a website collaboration between Science Service and the Smithsonian Institution

1965 - VOLTSWAGON, Made by the Battronic Truck Corporation


CD 2055001 E&MP1.015

Electric Truck

December 29, 1965

VOLTSWAGON - ... electric truck is ahead of the electric passenger car in its development and use. Made by the Battronic Truck Corporation, Philadelphia, this truck is already in use by dairies and laundries in the Philadelphia area.

Similar trucks compete satisfactorily with traffic in many English and Canadian cities, but are being equipped with American-designed bodies. 

Original Caption by Science Service
 Potomac Edison System


Additional Information:

Friday, Dec. 22, 1967 - Sparked by increasing concern over air pollution caused by cars with conventional internal-combustion engines, proposals for electric cars have been regularly tumbling out of Government, industry and academic research proj ects. The latest came last week, when American Motors Corp. showed off its Amitron, a three-passenger, snub-snouted electric car, at a Detroit hotel.

With its advanced power system, declared American's chairman, Roy D. Chapin Jr., the machine "could eliminate many problems that up to this point have made electric-type cars impractical." The car is being developed with an ultimate capability of up to 50 m.p.h. for a range of 150 miles between battery charges. That would be a big step beyond existing designs for electrics, whose usefulness is severely restricted by an 80-mile maximum range on a single battery charge.

Quick Zap. A.M.C.'s hopes rest on a piggyback system of two 25-lb. nickel-cadmium batteries and two 75-lb. lithium batteries being developed by Gulton Industries of Metuchen, NJ. The lithium batteries are for sustained speeds, can store 15 times as much energy per pound as lead-acid batteries now used in conventional cars. For quick acceleration—a safety factor lacking in present electric-car designs—the nickel-cadmium batteries would cut in briefly, could zap the car from a standstill to 50 m.p.h. in 20 seconds. And for longer battery life between charges, the Amitron would have a "regenerative braking system" to generate battery-charging power as the car is slowed.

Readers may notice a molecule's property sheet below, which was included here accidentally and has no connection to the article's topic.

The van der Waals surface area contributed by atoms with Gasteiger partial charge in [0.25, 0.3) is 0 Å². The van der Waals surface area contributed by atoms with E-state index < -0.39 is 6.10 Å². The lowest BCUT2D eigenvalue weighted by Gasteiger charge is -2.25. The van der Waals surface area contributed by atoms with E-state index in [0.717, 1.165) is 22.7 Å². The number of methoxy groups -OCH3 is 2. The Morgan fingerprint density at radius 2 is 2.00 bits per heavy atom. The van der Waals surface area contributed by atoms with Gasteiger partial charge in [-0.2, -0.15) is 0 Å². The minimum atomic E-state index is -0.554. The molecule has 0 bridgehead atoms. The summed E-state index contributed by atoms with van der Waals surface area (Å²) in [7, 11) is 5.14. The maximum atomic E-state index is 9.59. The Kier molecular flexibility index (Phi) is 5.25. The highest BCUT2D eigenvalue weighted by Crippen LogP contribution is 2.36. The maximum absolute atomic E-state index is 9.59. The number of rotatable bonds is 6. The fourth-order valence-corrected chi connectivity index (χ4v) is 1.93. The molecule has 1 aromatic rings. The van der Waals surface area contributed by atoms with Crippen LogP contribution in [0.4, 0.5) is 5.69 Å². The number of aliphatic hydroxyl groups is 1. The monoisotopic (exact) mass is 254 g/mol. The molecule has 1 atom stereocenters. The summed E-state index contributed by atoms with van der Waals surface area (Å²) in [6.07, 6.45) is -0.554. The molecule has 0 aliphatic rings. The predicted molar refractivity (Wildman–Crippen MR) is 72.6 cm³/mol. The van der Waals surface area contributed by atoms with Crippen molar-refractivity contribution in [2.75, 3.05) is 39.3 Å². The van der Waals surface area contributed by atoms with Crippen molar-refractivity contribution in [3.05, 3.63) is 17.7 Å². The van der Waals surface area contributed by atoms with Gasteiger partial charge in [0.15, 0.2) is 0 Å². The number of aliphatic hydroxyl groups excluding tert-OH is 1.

How close is the car to production? The company has only half a dozen staffers on the project, can hardly foot the bill for a crash program. Though A.M.C. won special congressional legislation last week providing a tax rebate that may be worth as much as $20 million, and successfully negotiated a one-year extension of a $65 million bank loan, it lost $75.8 million in fiscal 1967. And development of the Amitron has a way to go. The car rolled out last week was a prototype with no power plant. First road tests of the power plant will come next year, when the system will be installed in an ordinary Rambler American. Nevertheless, Chapin figures that if all goes well, the electric car could be produced in five years.

That is more optimistic than other carmakers are about their electrics. Ford last week admitted that any use of its new sodium-sulphur battery (TIME, Oct. 21, 1966) is still ten years away. General Motors sees little chance of bringing down the $15,000 it would cost to produce the silver-zinc batteries in its Electrovair II prototype. But the planning goes on, and should ultimately produce practical results. Among other names and notions being concocted by A.M.C. Styling Chief Richard Teague is a car called "the Voltswagon."

Courtesy TIME < http://www.time.com > February 15, .2007

National Museum of American History


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